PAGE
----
When it comes to abdominal wall masses abdominal wall endometriosis should be considered.5 Most common compliant being cyclical pain and nodule after gynecological or obstetrical surgery. With menstruation pain and size of nodule vary. Direct implantation theory due to seeding of the endometrial tissue during caesarean section and under estrogen influence these cells proliferate, producing endometriomas is the most acceptable theory.6 In this the normal menstrual effluent transplanted to the abdominal wall results in subcutaneous endometriosis. Its occurrence is seen at places like episiotomy, hysterotomy, ectopic pregnancy, laparoscopy, tubal ligation, and caesarean section where endometrial tissue came in contact.7 Endometrioma is formed by metaplasia of the surrounding fascial tissue. When these endometrial tissues reach these sites via lymphatics and hematogenous routes they grow in endometrioma, hence without any surgery abdominal wall endometrioma occurs.8 Immunogenetic defects theory about endometriosis is the recent hypothesis which explain its development via inadequate response of the peritoneal defensive system to the retrograde flow or implantation of endometrial tissue.9, 10 Post-operative abdominal lump has high suspicion index. Histology has to be performed for diagnosis of endometriosis. Only 20%-50% of these patients have correct preoperative diagnosis.11 A thorough examination with imaging techniques and history with presenting complaint in an incisional mass with cesarean section make a good diagnosis. Ultrasonography is the most common investigation which is at lower cost and findings like hypoechoic and heterogeneous mass with messy internal echoes suggest endometriosis. The endometrioma may appear as a circumscribed solid or mixed mass, enhanced by contrast, and show hemorrhages on computed tomography.12 Because of its high spatial resolution, which allows better distinction of the planes between muscles and abdominal subcutaneous tissue MRI is more effective in small lesions. Better assessed feature with MRI is infiltration of abdominal wall and subcutaneous tissues.13 FNAC was reported in some studies for confirming the diagnosis. 14 The hallmark of diagnosis is histopathology. With the presence of endometrial glands, stroma, and hemosiderin pigment it is confirmed.15 With a microscopic examination of a standard hematoxylin and eosin-stained slide diagnosis is confirmed. Furthermore, to clarify diagnosis and exclude malignancy the cytologist’s experience is most important.16 Treatment of choice for scar endometriosis is wide local excision with at least 1 cm margin. Excision becomes difficult in presence of larger and deeper lesions up to the muscle or the fascia. Complete excision of the lesion may entail a synthetic mesh placement or tissue transfer for closure after resection in cases of large lesion.17 With the use of progestogens, oral contraceptive pills, and danazol there is partial relief of symptoms but does not ablate the lesion. The recent use of the gonadotrophin agonist (Leuprolide acetate), found to provide only prompt improvement in symptoms with no change in the lesion size.18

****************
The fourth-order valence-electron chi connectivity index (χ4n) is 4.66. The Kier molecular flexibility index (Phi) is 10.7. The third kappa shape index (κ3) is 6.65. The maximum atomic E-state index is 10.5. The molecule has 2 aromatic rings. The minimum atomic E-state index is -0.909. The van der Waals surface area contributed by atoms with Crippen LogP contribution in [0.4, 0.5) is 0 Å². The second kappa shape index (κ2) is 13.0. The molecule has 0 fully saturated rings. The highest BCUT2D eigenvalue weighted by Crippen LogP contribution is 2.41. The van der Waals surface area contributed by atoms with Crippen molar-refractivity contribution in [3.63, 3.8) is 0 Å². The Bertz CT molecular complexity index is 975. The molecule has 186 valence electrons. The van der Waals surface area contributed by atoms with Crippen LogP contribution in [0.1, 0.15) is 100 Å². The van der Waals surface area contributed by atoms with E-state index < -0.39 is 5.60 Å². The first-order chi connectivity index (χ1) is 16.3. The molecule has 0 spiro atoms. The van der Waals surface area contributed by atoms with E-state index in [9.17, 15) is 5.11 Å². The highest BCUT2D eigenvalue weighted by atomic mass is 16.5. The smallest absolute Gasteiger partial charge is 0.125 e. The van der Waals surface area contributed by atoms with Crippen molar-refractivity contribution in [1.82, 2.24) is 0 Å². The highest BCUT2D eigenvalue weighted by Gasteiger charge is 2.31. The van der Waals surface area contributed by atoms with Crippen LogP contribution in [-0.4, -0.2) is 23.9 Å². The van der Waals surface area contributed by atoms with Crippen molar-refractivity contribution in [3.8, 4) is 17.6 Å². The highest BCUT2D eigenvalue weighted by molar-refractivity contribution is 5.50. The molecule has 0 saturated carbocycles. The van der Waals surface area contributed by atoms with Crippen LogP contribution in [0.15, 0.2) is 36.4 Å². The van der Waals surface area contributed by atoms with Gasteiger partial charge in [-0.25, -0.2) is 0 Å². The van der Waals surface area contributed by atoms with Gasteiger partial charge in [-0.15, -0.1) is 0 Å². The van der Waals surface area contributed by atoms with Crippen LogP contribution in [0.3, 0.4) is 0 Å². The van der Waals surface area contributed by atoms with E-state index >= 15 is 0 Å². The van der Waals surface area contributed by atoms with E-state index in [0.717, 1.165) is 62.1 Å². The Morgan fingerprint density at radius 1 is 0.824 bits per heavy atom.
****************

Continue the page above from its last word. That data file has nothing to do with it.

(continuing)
A high jet solution before closure should be used at the end of surgery to prevent its occurrence.19

Conclusion

In the recent past because of the increasing numbers of caesarean sections scar endometriosis incidence have increased, so one should have a high index of suspicion of scar endometriosis. To avoid confusion with other surgical conditions, imaging techniques and FNAC are indicated towards better diagnostic approach. Wide excision being treatment of choice medical treatment can be used in selected cases. Patient should be followed-up for recurrence.

Source of Funding

None.

Conflict of Interest

The authors declare no conflict of interest.

References

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2 

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SK Chatterjee Scar endometriosis: A Clinicopathological study of 17 casesObstet Gynecol198056814

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12 

C Uzunçakmak GA Gülda H Özçam K Dinç Scar Endometriosis: A Case Report of This Uncommon Entity and Review of the LiteratureCase Rep Obstet Gynecol2013201338678310.1155/2013/386783

13 

C Balleyguier C Chapron N Chopin O Helenon Y Menu Abdominal wall and surgical scar endometriosis. results of magnetic resonance imagingGynecol Obstet Invest2003552204

14 

SK Pathan K Kapila BE Haji MK Mallik TA Al- Ansary SS George Cytomorphological spectrum in scar endometriosis: a study of eight casesCytopathology2005162949

15 

CP Crum RS Cotran V Kumar V Collins The female genital tractRobbins Pathologic Basis of Disease6th editionSaundersPhiladelphia, Pa, USA1999

16 

S Meti J J Wiener Scar endometriosis-a diagnostic dilemmaEuropean Clinics in Obstetrics and Gynaecology200626264

17 

G K Patterson G B Winburn Abdominal wall endometriomas: report of eight casesAmerican Surgeon1999653639

18 

ME Rivlin SK Das RB Patel GR Meeks Leuprolide acetate in the management of cesarean scar endometriosisObstet Gynecol19958558389

19 

T Wasfie E Gomez S Seon B Zado Abdominal wall endometrioma after cesarean section: a preventable complicationInt Surg2002871757



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Article type

Original Article


Article page

454-456


Authors Details

Shilpi Singh*, Mahfrid Dharwadkar


Article History

Received : 12-05-2021

Accepted : 03-07-2021

Available online : 26-11-2021